1780 ENGLISH POETRY 1579-1830: SPENSER AND THE TRADITION

Richard Cumberland

Thomas Davies, in Life of Garrick (1780) 2:275.



Mr. Cumberland is unquestionably a man of very great abilities; it is his misfortune to rate them greatly above their value; and to suppose that he has no equal. There are many writers in this metropolis whose merit is not inferior to that of this gentleman; he is one star in the same firmament, where many others shine with equal brightness. Mr. Cumberland should consider too, that an author, by too much indulging the fluency of his fancy, and the rapidity of his pen, may possibly write below himself. Let his Pegasus go to grass for a reasonable time, and he will return to the race with renewed vigour.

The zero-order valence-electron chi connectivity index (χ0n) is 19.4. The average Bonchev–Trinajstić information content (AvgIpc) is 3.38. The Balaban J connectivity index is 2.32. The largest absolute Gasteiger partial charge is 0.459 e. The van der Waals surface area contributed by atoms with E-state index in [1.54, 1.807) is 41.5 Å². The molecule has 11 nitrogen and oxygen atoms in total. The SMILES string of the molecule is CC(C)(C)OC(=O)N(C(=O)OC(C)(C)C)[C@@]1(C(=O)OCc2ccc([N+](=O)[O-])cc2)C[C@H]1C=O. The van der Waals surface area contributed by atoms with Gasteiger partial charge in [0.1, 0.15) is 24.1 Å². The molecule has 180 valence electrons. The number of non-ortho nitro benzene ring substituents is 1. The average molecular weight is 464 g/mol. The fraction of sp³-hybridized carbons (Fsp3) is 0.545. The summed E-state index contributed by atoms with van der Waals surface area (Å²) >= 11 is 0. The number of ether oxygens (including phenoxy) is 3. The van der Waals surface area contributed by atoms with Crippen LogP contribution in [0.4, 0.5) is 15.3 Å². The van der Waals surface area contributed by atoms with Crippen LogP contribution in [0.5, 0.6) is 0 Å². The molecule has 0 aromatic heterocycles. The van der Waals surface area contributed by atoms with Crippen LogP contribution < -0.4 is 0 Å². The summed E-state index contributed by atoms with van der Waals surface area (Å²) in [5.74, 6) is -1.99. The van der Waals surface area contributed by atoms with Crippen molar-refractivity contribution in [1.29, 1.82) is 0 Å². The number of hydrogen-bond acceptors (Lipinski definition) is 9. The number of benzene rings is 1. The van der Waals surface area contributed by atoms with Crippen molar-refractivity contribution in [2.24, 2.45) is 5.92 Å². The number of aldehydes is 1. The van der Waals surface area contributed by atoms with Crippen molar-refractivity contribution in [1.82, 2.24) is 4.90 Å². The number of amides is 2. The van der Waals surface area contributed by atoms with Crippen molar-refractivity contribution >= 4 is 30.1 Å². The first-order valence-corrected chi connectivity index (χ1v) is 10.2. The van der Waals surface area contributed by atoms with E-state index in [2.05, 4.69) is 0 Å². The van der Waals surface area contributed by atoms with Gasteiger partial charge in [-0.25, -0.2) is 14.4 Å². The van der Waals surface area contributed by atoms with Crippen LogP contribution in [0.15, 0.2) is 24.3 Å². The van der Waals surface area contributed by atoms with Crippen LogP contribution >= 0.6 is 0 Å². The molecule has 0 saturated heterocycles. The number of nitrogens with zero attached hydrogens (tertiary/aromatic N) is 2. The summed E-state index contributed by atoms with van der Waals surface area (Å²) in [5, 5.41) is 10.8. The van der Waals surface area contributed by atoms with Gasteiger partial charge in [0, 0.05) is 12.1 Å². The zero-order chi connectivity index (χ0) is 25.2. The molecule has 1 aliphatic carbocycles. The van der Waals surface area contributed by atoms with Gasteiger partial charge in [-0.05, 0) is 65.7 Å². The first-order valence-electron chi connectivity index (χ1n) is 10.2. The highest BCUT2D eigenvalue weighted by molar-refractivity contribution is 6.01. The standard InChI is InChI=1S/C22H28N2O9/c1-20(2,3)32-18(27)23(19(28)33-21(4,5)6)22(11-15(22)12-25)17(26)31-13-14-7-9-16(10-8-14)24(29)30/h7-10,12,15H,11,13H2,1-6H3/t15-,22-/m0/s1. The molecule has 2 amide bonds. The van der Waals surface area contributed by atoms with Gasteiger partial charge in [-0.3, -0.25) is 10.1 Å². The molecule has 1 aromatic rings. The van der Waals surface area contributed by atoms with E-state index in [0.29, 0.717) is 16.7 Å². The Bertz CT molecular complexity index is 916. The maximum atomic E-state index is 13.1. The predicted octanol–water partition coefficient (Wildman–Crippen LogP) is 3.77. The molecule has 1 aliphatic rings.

He is too young a man to have the advice of Horace applied to him, "Solve senescentem, mature sanus, equum." But, as a man sometimes makes himself old before his time, by great and continued intemperance; so may an author, by writing too fast, exhaust his stock of genius.